――First of all, we have heard that you will be a dad soon.
Quentin Tarantino: Yes! Well, I’m not expecting but my wife is. I think there will be a house full of little Tara-chan coming up in one of these moments.
QT: Thank you!
――How did you come up with the idea of mixing a historical event with fictional characters?
QT: It was interesting. I decided to explore that time in Hollywood where a counter culture change was happening, and when I say Hollywood, I mean both the town and the industry. And I thought that was a very interesting thing. And the whole Sharon Tate leading up to the murders, I thought, put it in a very interesting time historical perspective.
And in the 70’s, there was a novel by E. L. Doctorow called “Ragtime.” It was a weird kind of book for me to read, but I remember reading that when I was 13 or 14 years old. It took that time period and took a bunch of fictional characters, and mixing it with luminaries from that time period whether it’d be Evelyn Nesbit or Harry Houdini or J.P. Morgan. And I always thought that was kind of an interesting idea, so when I decided to actually look at that period of Hollywood, I thought, let me make it up of my fictional characters and then basically other people who lived in Los Angeles County at that time. If you lived in Los Angeles County at that time, you are eligible to be in my story [laughs.]
――This is the first time you work with Mr. Tarantino since “Django Unchained.” How did you feel when you first got the offer?
Leonardo DiCaprio: What was incredibly interesting about this character I would say, not oppose to the experience of Django, was getting to collaborate with Quentin on who the soul of the man was. I think that in a lot of ways, Rick is a template. This whole story is set within a couple days, and he goes to this massive sort of transformation, and we were kind of discussing what that transformation was. It’s not only a personal one. It’s him pushing himself to be a modern actor in a lot of ways. Coming from 1950’s sort of television cowboy world, the idea of playing an anti-hero and not being a likable lead is something that he can’t even contemplate. Here, we have this man that is going through this massive personal transformation, but the culture is changing and the world is changing, acting is changing.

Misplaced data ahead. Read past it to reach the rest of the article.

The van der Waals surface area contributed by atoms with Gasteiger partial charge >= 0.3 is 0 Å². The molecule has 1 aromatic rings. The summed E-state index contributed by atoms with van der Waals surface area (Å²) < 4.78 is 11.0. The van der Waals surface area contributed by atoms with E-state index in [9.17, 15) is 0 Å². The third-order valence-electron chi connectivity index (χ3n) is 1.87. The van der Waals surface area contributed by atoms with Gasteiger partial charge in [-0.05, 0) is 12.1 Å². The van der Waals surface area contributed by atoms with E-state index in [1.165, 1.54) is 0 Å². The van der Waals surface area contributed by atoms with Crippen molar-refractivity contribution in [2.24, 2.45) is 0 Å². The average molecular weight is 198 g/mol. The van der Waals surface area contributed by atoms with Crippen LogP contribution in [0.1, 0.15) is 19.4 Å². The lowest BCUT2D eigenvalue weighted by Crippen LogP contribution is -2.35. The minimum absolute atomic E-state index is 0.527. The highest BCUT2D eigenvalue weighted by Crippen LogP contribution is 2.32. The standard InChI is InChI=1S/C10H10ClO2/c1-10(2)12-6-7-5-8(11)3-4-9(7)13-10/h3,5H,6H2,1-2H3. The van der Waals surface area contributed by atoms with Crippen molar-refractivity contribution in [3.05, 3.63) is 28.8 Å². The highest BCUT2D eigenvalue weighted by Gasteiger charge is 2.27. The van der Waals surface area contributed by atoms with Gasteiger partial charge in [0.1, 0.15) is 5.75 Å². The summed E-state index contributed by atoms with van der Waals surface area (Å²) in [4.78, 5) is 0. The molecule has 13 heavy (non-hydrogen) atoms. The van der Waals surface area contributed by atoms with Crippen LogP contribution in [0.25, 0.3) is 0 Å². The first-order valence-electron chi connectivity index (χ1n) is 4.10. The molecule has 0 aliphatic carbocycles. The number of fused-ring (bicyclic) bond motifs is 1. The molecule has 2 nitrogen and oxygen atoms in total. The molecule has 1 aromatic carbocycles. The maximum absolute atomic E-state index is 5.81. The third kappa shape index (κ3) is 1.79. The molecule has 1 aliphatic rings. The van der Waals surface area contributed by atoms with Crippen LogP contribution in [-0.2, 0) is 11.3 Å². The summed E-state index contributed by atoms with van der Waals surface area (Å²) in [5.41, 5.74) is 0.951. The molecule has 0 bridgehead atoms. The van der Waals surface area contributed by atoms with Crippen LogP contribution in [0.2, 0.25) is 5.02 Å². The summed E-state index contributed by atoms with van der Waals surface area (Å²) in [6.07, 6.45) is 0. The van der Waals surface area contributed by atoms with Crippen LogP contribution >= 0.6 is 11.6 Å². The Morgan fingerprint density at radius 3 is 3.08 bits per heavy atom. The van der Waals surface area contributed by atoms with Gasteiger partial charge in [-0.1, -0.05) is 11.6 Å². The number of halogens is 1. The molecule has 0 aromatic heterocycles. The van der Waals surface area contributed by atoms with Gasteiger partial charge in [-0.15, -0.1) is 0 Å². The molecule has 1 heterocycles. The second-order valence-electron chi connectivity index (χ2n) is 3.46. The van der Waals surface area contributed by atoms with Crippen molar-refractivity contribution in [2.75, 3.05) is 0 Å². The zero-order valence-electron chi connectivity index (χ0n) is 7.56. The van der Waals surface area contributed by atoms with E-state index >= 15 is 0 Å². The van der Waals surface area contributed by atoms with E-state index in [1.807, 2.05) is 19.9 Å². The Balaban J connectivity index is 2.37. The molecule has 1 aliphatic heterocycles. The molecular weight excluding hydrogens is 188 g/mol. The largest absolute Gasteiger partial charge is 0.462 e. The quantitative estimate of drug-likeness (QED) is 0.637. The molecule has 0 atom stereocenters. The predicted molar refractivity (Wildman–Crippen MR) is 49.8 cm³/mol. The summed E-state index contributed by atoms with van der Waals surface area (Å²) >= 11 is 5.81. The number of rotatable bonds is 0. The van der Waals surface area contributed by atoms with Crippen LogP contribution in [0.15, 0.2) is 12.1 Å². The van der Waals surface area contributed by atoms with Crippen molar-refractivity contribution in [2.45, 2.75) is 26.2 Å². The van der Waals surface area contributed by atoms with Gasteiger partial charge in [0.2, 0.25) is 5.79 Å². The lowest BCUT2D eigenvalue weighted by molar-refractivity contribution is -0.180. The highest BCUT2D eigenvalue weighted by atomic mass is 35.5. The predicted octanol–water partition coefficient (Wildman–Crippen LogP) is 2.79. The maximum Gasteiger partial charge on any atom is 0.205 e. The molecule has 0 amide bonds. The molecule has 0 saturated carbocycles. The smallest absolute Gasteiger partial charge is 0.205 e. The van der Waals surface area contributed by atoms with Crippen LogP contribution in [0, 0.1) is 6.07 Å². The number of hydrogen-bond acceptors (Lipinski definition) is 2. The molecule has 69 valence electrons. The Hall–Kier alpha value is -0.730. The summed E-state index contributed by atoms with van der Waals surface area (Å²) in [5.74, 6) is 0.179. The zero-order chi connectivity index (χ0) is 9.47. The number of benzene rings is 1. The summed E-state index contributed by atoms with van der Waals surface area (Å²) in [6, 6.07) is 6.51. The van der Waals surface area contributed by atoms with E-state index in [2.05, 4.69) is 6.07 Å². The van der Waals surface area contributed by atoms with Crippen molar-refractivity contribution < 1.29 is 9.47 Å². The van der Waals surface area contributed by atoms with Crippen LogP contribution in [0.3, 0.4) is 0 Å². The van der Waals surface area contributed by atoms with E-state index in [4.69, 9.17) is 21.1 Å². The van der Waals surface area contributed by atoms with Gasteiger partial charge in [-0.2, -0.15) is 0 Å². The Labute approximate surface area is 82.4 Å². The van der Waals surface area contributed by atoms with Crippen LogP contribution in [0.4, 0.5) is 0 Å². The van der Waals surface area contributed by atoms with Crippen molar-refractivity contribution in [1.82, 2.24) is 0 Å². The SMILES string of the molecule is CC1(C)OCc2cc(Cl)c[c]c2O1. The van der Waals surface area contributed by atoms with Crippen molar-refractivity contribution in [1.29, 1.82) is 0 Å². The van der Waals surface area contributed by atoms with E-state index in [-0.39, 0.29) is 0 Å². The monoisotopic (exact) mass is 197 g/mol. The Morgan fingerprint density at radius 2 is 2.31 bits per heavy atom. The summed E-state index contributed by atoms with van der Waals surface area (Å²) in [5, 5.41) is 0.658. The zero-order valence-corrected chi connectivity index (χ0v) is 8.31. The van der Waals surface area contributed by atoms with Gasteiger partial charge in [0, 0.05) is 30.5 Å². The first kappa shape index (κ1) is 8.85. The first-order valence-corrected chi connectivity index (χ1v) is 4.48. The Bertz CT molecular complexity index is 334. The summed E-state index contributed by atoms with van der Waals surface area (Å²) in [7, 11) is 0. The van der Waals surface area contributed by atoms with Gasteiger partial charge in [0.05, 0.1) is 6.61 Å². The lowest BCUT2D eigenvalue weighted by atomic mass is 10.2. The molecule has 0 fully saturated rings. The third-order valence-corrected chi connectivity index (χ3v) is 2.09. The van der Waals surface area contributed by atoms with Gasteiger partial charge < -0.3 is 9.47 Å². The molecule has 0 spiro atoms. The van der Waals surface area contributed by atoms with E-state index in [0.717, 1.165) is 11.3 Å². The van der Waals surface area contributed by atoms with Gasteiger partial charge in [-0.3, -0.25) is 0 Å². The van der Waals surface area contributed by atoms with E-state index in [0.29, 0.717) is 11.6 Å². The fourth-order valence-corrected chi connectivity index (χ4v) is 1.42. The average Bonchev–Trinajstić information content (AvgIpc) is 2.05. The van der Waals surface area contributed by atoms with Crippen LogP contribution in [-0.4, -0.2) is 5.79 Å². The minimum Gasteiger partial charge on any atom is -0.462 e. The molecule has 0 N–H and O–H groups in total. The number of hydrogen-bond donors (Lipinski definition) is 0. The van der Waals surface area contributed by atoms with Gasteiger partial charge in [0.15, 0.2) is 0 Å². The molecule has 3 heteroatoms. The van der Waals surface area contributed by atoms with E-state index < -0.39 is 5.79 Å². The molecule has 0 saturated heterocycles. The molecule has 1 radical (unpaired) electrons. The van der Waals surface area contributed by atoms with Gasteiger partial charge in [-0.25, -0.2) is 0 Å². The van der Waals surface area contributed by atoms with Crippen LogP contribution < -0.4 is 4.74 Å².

And I just thought it was incredibly beautiful the way he set these two characters up. Two guys that were interconnected, that were sort of two sides of the same coin that were on the outskirts of Hollywood, but then, the idea of this young girl that sort of pushes him to go beyond what he thinks he is capable of doing. And that journey with Quentin of trying to find this massive transformation within two days without making everything so obvious was an incredible one.
And what was so helpful was the fact that he gave us this entire backstory of both of our characters. So we had this history going into these two days together. That sort of freed us up to take a lot of chances, I can speak for Brad and myself, and it was incredibly important in the transit in making these characters.
――Why did you cast Leo and Brad Pitt for Rick Dalton and Cliff Booth?
QT: Well, they were perfect for their characters. People have been asking me “how did you choose Leo and Brad?” And frankly, it’s more that they chose me [laughs.] They are offered everything, so they get to choose. And I’m lucky enough that I’ve worked with both of them and they liked my work. I think my script ended up towards the top of the pile, so I was lucky enough that they both read it and they responded to it and they responded to the characters. But I think it’s the one of the cast and crews of the decade if not the generation. So I’m really lucky. But it’s all these guys responding to the material.
But I would add one thing though. Since one guys is playing a lead actor and the other guy is playing his stunt double, you can’t just cast any two actors no matter how good they are or how big they are. They have to work together. As different as they are as characters on the inside, physically they have to resemble each other. They have to look like each other when they wear the same outfits. One guy has to actually double for the other guy on camera. So you needed two actors that you could believe that one could actually double the other one. And so back to these two guys, they worked up, really fortunate for me.
――This is your first time to co-star with Brad Pitt, and your relationship in the film is really close like best friends. How did you prepare for the role?
LD: I would say this is one of those rare scenarios. I think with every character that I’ve played I do as much research as I possibly can. But in Quentin’s approach, not that this was on the road or these guys were beat at all, but they were on the outskirts. They were two guys that were intrinsically linked in this industry, on the outskirts looking into Hollywood as it’s changing, Hollywood they did not belong to that they aspired to be a part of as are struggling for work. And I think that Brad and I obviously had very successful careers, but we have been there, we know what LA is like. We have been in this environment for such a long period of time that it was such a natural fit. We understand the soul of who these men were, and the dependence they had on one another to survive in an industry like that filled with constant rejection.